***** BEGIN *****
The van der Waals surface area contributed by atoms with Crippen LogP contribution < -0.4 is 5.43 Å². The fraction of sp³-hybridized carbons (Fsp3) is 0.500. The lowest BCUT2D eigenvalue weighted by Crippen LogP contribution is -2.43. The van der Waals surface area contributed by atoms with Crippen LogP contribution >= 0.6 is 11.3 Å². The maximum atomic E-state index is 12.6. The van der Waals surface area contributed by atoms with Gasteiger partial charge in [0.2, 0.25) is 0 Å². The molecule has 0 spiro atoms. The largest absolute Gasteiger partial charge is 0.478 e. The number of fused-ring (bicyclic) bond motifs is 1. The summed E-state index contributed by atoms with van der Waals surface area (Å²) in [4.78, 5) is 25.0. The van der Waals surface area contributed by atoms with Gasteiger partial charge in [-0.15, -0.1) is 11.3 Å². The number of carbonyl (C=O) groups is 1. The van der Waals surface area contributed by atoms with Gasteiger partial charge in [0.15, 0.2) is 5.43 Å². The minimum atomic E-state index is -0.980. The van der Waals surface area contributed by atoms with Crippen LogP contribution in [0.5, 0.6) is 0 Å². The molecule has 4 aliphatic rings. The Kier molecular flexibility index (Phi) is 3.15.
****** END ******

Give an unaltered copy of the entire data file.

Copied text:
The van der Waals surface area contributed by atoms with Crippen LogP contribution < -0.4 is 5.43 Å². The fraction of sp³-hybridized carbons (Fsp3) is 0.500. The lowest BCUT2D eigenvalue weighted by Crippen LogP contribution is -2.43. The van der Waals surface area contributed by atoms with Crippen LogP contribution >= 0.6 is 11.3 Å². The maximum atomic E-state index is 12.6. The van der Waals surface area contributed by atoms with Gasteiger partial charge in [0.2, 0.25) is 0 Å². The molecule has 0 spiro atoms. The largest absolute Gasteiger partial charge is 0.478 e. The number of fused-ring (bicyclic) bond motifs is 1. The summed E-state index contributed by atoms with van der Waals surface area (Å²) in [4.78, 5) is 25.0. The van der Waals surface area contributed by atoms with Gasteiger partial charge in [-0.15, -0.1) is 11.3 Å². The number of carbonyl (C=O) groups is 1. The van der Waals surface area contributed by atoms with Gasteiger partial charge in [0.15, 0.2) is 5.43 Å². The minimum atomic E-state index is -0.980. The van der Waals surface area contributed by atoms with Crippen LogP contribution in [0.5, 0.6) is 0 Å². The molecule has 4 aliphatic rings. The Kier molecular flexibility index (Phi) is 3.15.